Wednesday, July 1, 2015

Narrowing the Fine Science of TruthQuest History Planning (Part 3)...

I've been reflecting on Part 1 and Part 2 of this series, as well as what I've learned in preparation for my third year of TruthQuest History planning.  There are many decisions to be made in creating your own history study based on a living book approach.  In Vol. 3, p. 20, Charlotte Mason reminds us, The effort of decision making is the greatest effort in life.  Though this is a huge responsibility, it doesn't have to be overwhelming.  Let's break it down....

Big Picture

Think about planning your family vacation.  Usually, you determine a destination as your first step.  This is not a time for details about how you will get there and what you will do along the way.  It's simply deciding where you want to go.  Planning your history study is like planning your family vacation.  First, what is it you hope to accomplish?  When your kids are finished with their history study, what do you want that "finished product" to look like?  Where do you want your students to go?  More specifically related to history, you might ask questions like, what time period will you start and end with?  Are you going to teach history chronological or random?  Do you desire Biblical Worldview or secular teaching?  In other words, begin with the end in mind.

Your Year

Next, decide what time period you will study in the particular year your planning.  What topics or units do you wish to study?  This fall we'll be studying Civil War to Modern Times.  In previous posts, I showed you my initial planning charts from the past two years, where I went through the TruthQuest guide for the time period we were set to study, typed the Table of Contents, and pulled out books of interest to me.  These books were possibilities for that particular school year.  I then use this chart as my road map.  It shows me different ways to get to my destination.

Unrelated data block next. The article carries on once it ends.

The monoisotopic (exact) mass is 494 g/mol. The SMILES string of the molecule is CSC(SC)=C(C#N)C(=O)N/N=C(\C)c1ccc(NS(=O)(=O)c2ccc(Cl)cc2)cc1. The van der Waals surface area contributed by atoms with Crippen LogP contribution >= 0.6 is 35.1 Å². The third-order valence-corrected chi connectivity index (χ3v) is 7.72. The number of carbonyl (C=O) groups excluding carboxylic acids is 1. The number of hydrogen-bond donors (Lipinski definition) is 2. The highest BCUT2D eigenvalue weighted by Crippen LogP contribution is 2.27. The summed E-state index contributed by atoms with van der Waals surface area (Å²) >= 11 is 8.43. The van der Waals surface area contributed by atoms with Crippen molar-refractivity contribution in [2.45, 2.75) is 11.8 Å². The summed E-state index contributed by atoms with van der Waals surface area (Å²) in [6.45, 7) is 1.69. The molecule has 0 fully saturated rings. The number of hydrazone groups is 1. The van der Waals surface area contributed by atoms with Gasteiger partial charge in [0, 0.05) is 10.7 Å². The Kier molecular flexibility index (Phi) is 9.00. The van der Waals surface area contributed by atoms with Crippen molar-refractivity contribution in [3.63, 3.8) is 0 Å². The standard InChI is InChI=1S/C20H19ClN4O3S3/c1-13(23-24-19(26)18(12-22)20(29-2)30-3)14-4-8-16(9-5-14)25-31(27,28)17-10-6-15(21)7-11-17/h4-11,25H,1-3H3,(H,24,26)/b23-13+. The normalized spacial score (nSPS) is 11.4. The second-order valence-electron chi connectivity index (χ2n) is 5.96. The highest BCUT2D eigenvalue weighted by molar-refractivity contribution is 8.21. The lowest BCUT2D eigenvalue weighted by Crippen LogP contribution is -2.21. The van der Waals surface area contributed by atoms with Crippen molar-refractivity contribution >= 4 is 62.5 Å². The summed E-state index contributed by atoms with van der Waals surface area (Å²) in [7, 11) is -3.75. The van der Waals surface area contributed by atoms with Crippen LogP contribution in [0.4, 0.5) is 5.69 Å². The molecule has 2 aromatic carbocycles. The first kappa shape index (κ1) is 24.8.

Your Term

Now, I start to divide and conquer!  A typical school year is 36 weeks.  For the past few years, we've schooled in three 12-week terms, taking a one week break between each term.  There are many ways to divide up that 36 weeks, to which I will not get into here.  The point being, this is where you start narrowing your focus to get more detailed. 

When I look at the TruthQuest History American History for Young Students III, I see two natural divisions.  These being the Industrial Revolution and the World to Modern Wars.  Since we're beginning our year with the continued Civil War study from last year, this will give us three main topics to cover, one in each 12-week term.   It will look something like this....

Term 1 - TQ AHFYS II, sections 39-49 (end)
Civil War

Term 2 - TQ AHFYS III, sections 1-19
Industrial Revolution - Great Depression

Term 3 - TQ AHFYS III, sections 20-36 (end)
World to Modern Wars